Recently, 3 Republican senators put forward the latest plan under the “alternative to Obamacare” banner. As any health care plan is ridiculously complex, it is good to have clear summary of the main points. I think I have found one, here:
“My sense is that voters will end up liking parts of both Republican and Democratic ideas. They might ask a reasonable question: Why can’t we take the best from both sides?“
Latest piece by Elizabeth Rosenthal in the NYT. Subject: the out-of-pocket costs that are increasingly becoming a part of insurance plans, especially those under the ACA. The theory behind these costs – charging more to the patient at the point of care – is that this “skin in the game” will force patients to become more savvy consumers, searching out lower prices and getting on that care that they NEED, and maybe not go into clinic every time they get the sniffles. Whether this is a good strategy to hold down costs long-term is under study; what is clear, is that these extra charges hurt!
“It is true that the Affordable Care Act has erased some of the more egregious practices of the American health insurance system that left patients bankrupt or losing homes to pay bills…But by endorsing and expanding the complex new policies promoted by the health care industry, the law may in some ways be undermining its signature promise: health care that is accessible and affordable for all.”
And here is a good quantification (with nice visuals) of those same out-of-pocket costs for patients on ACA exchange plans. They don’t talk about monthly premiums here, and one of the goals to having patients pay so much out of pocket is that at least the monthly cost will be less…but, at least looking at OOP costs alone, the difference is clear:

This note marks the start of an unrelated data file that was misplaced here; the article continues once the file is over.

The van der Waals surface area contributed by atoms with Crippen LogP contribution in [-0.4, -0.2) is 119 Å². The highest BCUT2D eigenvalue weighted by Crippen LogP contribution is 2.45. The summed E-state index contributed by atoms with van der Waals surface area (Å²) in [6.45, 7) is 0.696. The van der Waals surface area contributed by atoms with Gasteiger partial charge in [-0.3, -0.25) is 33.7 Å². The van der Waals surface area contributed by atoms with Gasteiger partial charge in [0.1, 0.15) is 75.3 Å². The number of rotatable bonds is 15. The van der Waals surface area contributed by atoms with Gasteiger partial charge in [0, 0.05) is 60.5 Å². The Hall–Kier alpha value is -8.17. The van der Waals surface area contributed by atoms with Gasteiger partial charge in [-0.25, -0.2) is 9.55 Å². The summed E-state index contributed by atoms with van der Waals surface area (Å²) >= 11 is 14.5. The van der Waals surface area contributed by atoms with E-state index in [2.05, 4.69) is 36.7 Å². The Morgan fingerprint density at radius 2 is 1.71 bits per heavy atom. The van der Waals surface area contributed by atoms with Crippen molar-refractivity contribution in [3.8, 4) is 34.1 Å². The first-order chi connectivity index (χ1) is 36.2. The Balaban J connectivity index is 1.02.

“So it’s not surprising that out-of-pocket payments, also called cost-sharing charges, are higher for lower-cost plans. It is surprising just how high those payments are, even for middle-tier exchange plans, and also how high they are compared with the average plans that workers get through their companies.”
Why does Medicare reimburse more for hospital tests than office tests? And is it a good thing that this is driving docs out of private practice and into the large health systems, if it means higher prices to patients?
“But the government didn’t cut what it paid cardiologists who worked for a hospital and provided the same test. It actually paid those doctors more, because the payment systems were completely separate. In general, Medicare assumes that hospital care is by definition more expensive to provide than office-based care.”
A Vox.com primer on All-payer Rate Setting, a government regulation idea that would set prices for specific medical procedures, rather than leaving them up to insurers and health systems to negotiate. The potential to hold down medical costs through efficiency gains is great, but is it too close to a Single Payer (“government health care”) for America to swallow?
“A system with so many prices can be inefficient: each time a patient comes in for an appointment, a billing clerk has to look up what rate his or her insurance company ought to be charged. All those billing clerks’ salaries become part of the country’s $2.7 trillion health care system.”
Pharma spending on advertising to physicians has been in the news recently, after John Oliver did a segment about this on his show. You can find a link to that in this Vox.com article here:
hat tip to Josh Briscoe